Cascade Bridge LLC was the successful bidder with a $ 22.3 million proposal for the construction of the bridge. Construction is expected to be completed in fall 2023.

Here’s a way to brighten up an empty Sears store

Simon Property Group, the parent company of Columbia Center in Kennewick, is doing something interesting with the empty Sears at a mall he owns in Burlington, Massachusetts. The retail owner has transformed the space into a “restaurant gallery” with tenants such as Fogo de Chão.

While there is no indication that Simon has similar plans for his empty Sears location in Kennewick, it does give a clue to the ways the owner is getting creative in filling large empty spaces.

The Burlington Mall property in Massachusetts is debuting its restaurant gallery this fall with four restaurant tenants, including a sandwich shop and a Shake Shack. Additionally, Simon created an acre green space outside the former Sears for the gallery.

Sears closed its 160,000 square foot Kennewick store after filing for bankruptcy in 2018,

Al Urbansky of Chain Store Age wrote about the Restaurant Gallery Project in the online retail post.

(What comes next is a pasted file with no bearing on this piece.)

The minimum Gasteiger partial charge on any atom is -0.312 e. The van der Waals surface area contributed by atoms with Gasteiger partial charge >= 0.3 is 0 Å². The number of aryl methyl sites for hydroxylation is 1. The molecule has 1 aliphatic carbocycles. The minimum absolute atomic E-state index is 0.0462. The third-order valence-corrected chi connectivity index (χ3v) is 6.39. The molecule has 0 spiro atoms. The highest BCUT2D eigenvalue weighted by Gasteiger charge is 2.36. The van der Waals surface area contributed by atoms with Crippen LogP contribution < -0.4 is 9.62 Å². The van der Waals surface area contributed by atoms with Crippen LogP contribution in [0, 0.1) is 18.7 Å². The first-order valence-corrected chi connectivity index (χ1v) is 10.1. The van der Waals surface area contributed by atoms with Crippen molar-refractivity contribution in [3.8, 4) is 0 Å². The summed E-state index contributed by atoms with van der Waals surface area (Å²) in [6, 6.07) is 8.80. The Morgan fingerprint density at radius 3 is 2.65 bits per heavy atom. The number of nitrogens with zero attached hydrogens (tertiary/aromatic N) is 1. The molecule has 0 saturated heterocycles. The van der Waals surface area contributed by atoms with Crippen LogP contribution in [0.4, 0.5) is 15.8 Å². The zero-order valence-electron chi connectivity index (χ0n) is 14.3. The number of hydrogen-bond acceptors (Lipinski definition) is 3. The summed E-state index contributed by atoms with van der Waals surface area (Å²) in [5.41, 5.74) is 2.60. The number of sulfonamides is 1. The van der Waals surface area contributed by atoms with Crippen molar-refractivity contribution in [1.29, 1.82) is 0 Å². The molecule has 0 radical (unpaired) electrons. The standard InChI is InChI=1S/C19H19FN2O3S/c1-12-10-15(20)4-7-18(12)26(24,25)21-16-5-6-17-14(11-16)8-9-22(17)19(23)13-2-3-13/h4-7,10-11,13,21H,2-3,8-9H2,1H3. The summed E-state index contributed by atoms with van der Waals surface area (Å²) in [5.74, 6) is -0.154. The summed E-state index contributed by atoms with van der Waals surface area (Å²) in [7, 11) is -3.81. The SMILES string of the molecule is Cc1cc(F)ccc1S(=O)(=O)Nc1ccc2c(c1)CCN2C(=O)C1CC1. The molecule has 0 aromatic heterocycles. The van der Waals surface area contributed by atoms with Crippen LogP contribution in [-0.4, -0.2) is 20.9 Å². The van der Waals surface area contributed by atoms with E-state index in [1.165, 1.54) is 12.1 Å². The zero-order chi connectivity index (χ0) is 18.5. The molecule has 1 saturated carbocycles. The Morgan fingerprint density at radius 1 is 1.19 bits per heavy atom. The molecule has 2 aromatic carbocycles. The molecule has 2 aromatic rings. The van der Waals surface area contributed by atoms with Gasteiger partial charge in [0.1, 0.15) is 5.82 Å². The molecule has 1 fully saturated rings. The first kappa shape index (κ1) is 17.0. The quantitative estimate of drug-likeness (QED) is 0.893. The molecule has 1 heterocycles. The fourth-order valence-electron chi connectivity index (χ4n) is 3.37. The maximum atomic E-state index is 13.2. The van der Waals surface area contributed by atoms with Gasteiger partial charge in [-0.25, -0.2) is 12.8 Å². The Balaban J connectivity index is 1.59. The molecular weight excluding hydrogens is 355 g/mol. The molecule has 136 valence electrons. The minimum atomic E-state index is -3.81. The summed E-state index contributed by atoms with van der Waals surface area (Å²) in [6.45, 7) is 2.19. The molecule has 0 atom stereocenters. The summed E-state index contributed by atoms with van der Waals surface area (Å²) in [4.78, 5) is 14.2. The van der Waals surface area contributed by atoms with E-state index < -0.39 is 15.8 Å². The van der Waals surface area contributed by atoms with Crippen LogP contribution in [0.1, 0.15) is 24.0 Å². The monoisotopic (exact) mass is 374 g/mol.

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US-EU trade feuds likely to turn soft during summit Fri, 11 Jun 2021 22:31:00 +0000

Law360 (June 11, 2021, 6:31 p.m. EDT) – President Joe Biden’s week-long stint across Europe will largely focus on resolving a series of bitter trade disputes, but there is still work to be done serious policy that must be done before the allies can reset their trade relationship.

Biden is expected to attend a U.S.-European Union summit on Tuesday, and while the agenda will cover a litany of issues, the trade bar will be anxiously awaiting what leaders have to say about the state of two large-scale commercial battles involving airplanes. US subsidies and national security tariffs on steel and aluminum.

The two cases generally tend to resolve themselves …

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Flint advises workers of possible layoffs and municipal government shutdown due to budget deadlock Fri, 11 Jun 2021 20:04:33 +0000

FLINT, MI – City workers have been told they could be made redundant due to a deadlock on the city’s budget and the potential for local government shutdowns.

Flint’s current budget expires June 30, and city council has yet to adopt a spending plan for the fiscal year that begins July 1 despite the city’s charter requirement to do so no later than the first. Monday in June.

On Monday, June 7, council voted 4-4 on the $ 71 million budget proposed by Mayor Sheldon Neeley with an amendment to the city’s main fee schedule.

Two days later, the members failed to find the six votes needed to reconsider the measure.

“This unprecedented failure to pass a budget endangers the livelihoods of hundreds of employees in the town of Flint,” Neeley said in a statement released by the town on Friday, June 11. “Our team, their families and our community deserve better than the ongoing petty politics and dysfunction that is portrayed by some members of City Council.”